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Thread: Water soluble stabiliser as a quilting template?

  1. #1
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    Water soluble stabiliser as a quilting template?

    Has anyone traced, marked or printed a quilting design on to water soluble stabilser? If so how did it work and would a heavier weight stabiliser be better than a lightweight one? I want to machine quilt some 12" blocks (already in a quilt top) and have a quilting design in mind but don't have a stencil (only a picture) and the fabric colours would in any case make normal marking difficult to see.
    Any advice will be very welcome. T.I.A.
    Doris in the U.K.

  2. #2
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    Can you try a small sample and then spray it with a water mister to see if it dissolves well? I think it would work super for seeing your pattern. The only downsize I would think would be the price and if the whole quilt had to be washed to remove the stabilizer.

  3. #3
    Senior Member pineneedles4's Avatar
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    I have used this method. Also, I always use the stabilizer when I'm going to applique or embroider on towels as it holds down the nap. I've also used the plastic saran wrap that is 'sticky' because it's so cheap. Experiment and see which method or materials work best for you because each project is different and reacts differently depending on the design, the batting thickness, etc.
    Vanessa in Oklahoma

    http://pineneedles4.wordpress.com/

  4. #4
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    post a picture of the quilting design. There may be one available somewhere. Appears to me that stabilizer is a lot of expense and trouble.

  5. #5
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    When I first started quilting I used a water soluble stabilzer to draw my quilt pattern onto. It was a little bit costly but I only used it in the borders. After I was done, I cut away the excess material as close as I could and then continued with the quilting in the other areas and then binding the quilt. When everything was done, I soaked the quilt in the tub to make sure that all of the stabilizer dissolved and then I washed the quilt as I normally do. All of the material was gone and it looked nice.

    If you can purchase by the yard that will help with the cost. I prefer the water soluble to using either paper or other materials (such as a plastic wrap, etc) because there were no little pieces to pick out of my stitches when it was all done.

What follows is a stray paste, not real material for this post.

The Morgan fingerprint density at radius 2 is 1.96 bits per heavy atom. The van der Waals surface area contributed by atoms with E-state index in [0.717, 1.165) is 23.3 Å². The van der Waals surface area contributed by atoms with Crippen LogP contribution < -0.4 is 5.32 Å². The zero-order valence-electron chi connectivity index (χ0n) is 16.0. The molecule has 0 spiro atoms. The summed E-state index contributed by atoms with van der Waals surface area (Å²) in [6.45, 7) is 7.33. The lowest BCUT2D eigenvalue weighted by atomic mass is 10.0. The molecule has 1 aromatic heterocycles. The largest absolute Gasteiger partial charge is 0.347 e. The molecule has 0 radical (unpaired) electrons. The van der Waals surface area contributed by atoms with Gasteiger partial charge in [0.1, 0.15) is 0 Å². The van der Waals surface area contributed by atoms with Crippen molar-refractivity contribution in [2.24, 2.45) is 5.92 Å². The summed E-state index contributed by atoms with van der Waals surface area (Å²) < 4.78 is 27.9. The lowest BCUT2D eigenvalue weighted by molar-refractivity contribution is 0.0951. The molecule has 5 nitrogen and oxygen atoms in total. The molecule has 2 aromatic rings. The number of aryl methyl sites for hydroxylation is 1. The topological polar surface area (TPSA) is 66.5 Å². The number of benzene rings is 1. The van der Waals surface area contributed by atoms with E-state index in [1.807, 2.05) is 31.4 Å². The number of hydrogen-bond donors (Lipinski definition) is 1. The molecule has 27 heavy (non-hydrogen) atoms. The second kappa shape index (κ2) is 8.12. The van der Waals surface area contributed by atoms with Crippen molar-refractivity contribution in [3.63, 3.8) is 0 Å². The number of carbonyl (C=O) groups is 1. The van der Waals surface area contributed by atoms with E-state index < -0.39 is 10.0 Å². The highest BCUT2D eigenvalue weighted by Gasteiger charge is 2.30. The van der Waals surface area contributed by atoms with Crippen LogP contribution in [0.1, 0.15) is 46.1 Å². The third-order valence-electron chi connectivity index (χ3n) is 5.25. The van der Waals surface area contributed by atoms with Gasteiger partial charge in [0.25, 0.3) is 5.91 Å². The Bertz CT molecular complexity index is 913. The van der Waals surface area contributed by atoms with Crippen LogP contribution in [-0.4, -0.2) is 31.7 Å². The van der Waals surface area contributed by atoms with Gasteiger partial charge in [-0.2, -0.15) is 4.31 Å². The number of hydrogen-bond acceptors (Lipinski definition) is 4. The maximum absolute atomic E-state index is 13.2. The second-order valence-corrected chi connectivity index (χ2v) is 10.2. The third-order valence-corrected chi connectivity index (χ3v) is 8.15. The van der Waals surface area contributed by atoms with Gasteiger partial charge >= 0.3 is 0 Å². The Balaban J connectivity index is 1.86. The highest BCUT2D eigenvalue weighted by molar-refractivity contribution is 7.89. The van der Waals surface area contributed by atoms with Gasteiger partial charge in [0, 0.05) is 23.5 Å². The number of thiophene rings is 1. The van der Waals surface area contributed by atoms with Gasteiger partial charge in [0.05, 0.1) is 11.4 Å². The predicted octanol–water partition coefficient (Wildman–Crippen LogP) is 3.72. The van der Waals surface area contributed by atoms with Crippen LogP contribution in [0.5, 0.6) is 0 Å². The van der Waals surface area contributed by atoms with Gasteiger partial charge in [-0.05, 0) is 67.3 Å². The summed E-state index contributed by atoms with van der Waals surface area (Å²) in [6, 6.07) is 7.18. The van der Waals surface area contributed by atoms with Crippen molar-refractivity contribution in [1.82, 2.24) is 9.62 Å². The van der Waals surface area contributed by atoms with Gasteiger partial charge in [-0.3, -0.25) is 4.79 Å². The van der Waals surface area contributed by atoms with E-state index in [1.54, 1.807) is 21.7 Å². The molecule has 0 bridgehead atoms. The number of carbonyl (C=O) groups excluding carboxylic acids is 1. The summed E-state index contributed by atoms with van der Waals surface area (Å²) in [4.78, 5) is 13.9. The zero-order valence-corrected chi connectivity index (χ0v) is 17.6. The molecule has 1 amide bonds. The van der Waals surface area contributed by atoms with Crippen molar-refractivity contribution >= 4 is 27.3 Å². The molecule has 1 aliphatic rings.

6. #6
    Super Member BKrenning's Avatar
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    I like to use the thin gift wrapping tissue paper stuff to draw my designs on then tape or pin it to the area I'm quilting. I've also used vellum and the old cheap typewriter paper. If you can get your hands on that paper that doctor's use to cover the exam beds--that would work very well, too. I know paper piecers that fight over the end of the rolls--LOL!
    Beverly

  7. #7
    Super Member katier825's Avatar
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    I like to use Sulky Solvy. It's a little more prep work drawing out the designs, but so much easier to remove. I draw my designs on it using Crayola washable markers. I never tried the glad wrap...sometimes my stitches are little and it would drive me nuts to have to pick the little bits out from the stitching.

  8. #8
    Senior Member AndiR's Avatar
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    Just a caution to test it first with your marking tool. I once quilted through tissue paper - had marked with a permanent felt tip pen (and given it plenty of time to dry). The heat of the needle caused some of the marking to transfer to the fabric. Now I only use a water-soluble pen to mark with so if it does transfer I can get the marks out.
    Andi R
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    Proud owner of "Smart Alec" (A-1 with IntelliQuilter) and "Maggie" (the Prodigy)

  9. #9
    Super Member jlm5419's Avatar
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    It would work, if you don't mind the expense. It would take a lot of stabilizer to cover an entire quilt. If you decide to go this route, I recommend the thinner stuff, because it will be easier to dissolve. BTW, you have to literally soak the stuff off, spraying with water won't do it.
    jlm5419-an Okie in California
    http://according-to-ginger.blogspot.com/

  10. #10
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    Thanks for all your replies and suggestions. A friend is sending me a sample of WSS and I've also bought a 1 yard sample from EBay so once these arrive I can have a go and experiment.

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